The Elderglass Vine crouched over the cobblestones of the road that passed west and crossed, via stone bridge, from the Narrows into the green depths of the Mara Camorrazza. It was a sagging three-story beast of weather-warped wood, with rickety stairs inside and out that maimed at least one patron a week. Indeed, there was a lively pool going as to which of the regulars would be the next to crack his skull. It was a haunt of pipe-smokers and of Gaze addicts, who would squeeze the precious drops of their drug onto their eyeballs in public and lie there shuddering with visions while strangers went through their belongings or used them as tables.

The Seventy-seventh Year of Morgante had just arrived when Locke Lamora burst into the common room of the Elderglass Vine, sobbing and sniffling, his face showing the red cheeks, bleeding lips, and bruised eyes that were characteristic of Black Whisper.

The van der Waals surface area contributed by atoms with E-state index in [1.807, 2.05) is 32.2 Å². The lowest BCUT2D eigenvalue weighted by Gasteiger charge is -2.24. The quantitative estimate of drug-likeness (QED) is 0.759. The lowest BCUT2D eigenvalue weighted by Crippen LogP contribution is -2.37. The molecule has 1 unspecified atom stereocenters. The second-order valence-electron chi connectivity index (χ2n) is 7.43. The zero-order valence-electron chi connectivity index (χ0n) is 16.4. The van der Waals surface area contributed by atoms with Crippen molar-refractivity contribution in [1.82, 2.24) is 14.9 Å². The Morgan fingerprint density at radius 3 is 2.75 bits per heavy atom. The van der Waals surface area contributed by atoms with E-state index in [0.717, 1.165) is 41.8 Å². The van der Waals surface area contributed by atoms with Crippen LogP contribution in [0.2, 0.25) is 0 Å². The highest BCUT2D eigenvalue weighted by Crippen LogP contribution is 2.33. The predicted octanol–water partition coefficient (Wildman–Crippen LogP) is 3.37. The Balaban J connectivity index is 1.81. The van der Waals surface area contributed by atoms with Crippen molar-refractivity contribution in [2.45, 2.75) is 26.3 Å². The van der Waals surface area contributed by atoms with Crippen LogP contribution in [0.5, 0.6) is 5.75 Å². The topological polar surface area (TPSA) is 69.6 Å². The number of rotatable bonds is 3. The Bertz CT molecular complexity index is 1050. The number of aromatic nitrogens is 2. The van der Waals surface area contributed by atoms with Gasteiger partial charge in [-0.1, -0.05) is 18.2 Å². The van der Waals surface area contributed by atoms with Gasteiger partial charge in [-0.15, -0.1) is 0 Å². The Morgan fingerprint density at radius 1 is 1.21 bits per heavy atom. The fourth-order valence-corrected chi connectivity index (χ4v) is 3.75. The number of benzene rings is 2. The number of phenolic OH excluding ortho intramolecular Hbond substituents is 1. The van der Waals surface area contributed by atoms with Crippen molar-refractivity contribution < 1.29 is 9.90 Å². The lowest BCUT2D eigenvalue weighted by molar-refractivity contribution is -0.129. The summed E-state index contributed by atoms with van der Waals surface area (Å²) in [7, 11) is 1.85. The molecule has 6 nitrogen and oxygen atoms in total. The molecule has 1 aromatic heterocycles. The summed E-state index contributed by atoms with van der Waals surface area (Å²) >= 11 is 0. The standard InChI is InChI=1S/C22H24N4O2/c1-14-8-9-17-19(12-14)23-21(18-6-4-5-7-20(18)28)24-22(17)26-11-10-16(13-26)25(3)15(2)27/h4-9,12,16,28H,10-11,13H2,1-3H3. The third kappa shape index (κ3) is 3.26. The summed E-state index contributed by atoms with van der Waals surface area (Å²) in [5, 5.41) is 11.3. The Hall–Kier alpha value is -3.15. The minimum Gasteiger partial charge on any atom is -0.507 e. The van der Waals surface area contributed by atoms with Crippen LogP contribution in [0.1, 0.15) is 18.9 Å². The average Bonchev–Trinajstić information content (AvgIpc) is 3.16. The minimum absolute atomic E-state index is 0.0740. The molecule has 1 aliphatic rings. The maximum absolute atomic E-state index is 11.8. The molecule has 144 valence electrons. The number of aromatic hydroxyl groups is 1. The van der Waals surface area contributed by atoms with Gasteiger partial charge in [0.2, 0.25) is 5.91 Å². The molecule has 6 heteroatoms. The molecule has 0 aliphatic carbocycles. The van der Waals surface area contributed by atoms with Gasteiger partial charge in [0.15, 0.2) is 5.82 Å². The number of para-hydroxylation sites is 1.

“Please, sir,” he whispered to a horrified bouncer while dice-throwers, bartenders, whores, and thieves stopped to stare. “Please. Mother and Father are sick; I don’t know what’s wrong with them. I’m the only one who can move—you must”—
—“help! Please, sir…”

At least, that’s what would have been heard, had the bouncer not triggered a headlong exodus from the Elderglass Vine by screaming “Whisper! Black Whisper!” at the top of his lungs. No boy of Locke’s size could have survived the ensuing orgy of shoving and panic had not the badge of illness on his face been better than any shield. Dice clattered to tabletops and cards fluttered down like falling leaves; tin mugs and tarred leather alejacks spattered cheap liquor as they hit the floor. Tables were overturned, knives and clubs were pulled to prod others into flight, and Gazers were trampled as an undisciplined wave of human detritus surged out every door save that in which Locke stood, pleading uselessly (or so it seemed) to screams and turned backs.